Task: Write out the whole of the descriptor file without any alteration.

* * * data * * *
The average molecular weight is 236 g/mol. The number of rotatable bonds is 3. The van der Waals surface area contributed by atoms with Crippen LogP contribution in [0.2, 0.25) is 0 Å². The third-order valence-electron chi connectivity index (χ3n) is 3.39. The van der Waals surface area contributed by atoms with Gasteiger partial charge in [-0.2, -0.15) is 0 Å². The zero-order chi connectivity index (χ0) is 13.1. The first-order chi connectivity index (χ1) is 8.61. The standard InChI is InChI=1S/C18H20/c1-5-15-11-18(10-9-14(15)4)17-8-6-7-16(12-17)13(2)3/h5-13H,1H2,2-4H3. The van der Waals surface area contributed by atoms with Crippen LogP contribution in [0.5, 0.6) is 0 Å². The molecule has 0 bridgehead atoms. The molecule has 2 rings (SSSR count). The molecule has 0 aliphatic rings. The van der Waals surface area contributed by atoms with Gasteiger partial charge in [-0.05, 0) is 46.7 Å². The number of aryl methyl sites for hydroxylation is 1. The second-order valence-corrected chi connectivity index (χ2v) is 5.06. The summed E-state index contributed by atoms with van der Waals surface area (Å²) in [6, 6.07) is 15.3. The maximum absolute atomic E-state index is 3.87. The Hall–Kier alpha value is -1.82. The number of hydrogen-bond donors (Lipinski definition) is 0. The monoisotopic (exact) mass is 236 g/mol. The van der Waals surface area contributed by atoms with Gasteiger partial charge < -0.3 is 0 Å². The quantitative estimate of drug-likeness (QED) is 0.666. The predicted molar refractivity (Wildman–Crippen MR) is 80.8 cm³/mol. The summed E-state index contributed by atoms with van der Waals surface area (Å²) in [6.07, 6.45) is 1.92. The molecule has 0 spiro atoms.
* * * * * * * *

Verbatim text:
The average molecular weight is 236 g/mol. The number of rotatable bonds is 3. The van der Waals surface area contributed by atoms with Crippen LogP contribution in [0.2, 0.25) is 0 Å². The third-order valence-electron chi connectivity index (χ3n) is 3.39. The van der Waals surface area contributed by atoms with Gasteiger partial charge in [-0.2, -0.15) is 0 Å². The zero-order chi connectivity index (χ0) is 13.1. The first-order chi connectivity index (χ1) is 8.61. The standard InChI is InChI=1S/C18H20/c1-5-15-11-18(10-9-14(15)4)17-8-6-7-16(12-17)13(2)3/h5-13H,1H2,2-4H3. The van der Waals surface area contributed by atoms with Crippen LogP contribution in [0.5, 0.6) is 0 Å². The molecule has 0 bridgehead atoms. The molecule has 2 rings (SSSR count). The molecule has 0 aliphatic rings. The van der Waals surface area contributed by atoms with Gasteiger partial charge in [-0.05, 0) is 46.7 Å². The number of aryl methyl sites for hydroxylation is 1. The second-order valence-corrected chi connectivity index (χ2v) is 5.06. The summed E-state index contributed by atoms with van der Waals surface area (Å²) in [6, 6.07) is 15.3. The maximum absolute atomic E-state index is 3.87. The Hall–Kier alpha value is -1.82. The number of hydrogen-bond donors (Lipinski definition) is 0. The monoisotopic (exact) mass is 236 g/mol. The van der Waals surface area contributed by atoms with Gasteiger partial charge < -0.3 is 0 Å². The quantitative estimate of drug-likeness (QED) is 0.666. The predicted molar refractivity (Wildman–Crippen MR) is 80.8 cm³/mol. The summed E-state index contributed by atoms with van der Waals surface area (Å²) in [6.07, 6.45) is 1.92. The molecule has 0 spiro atoms.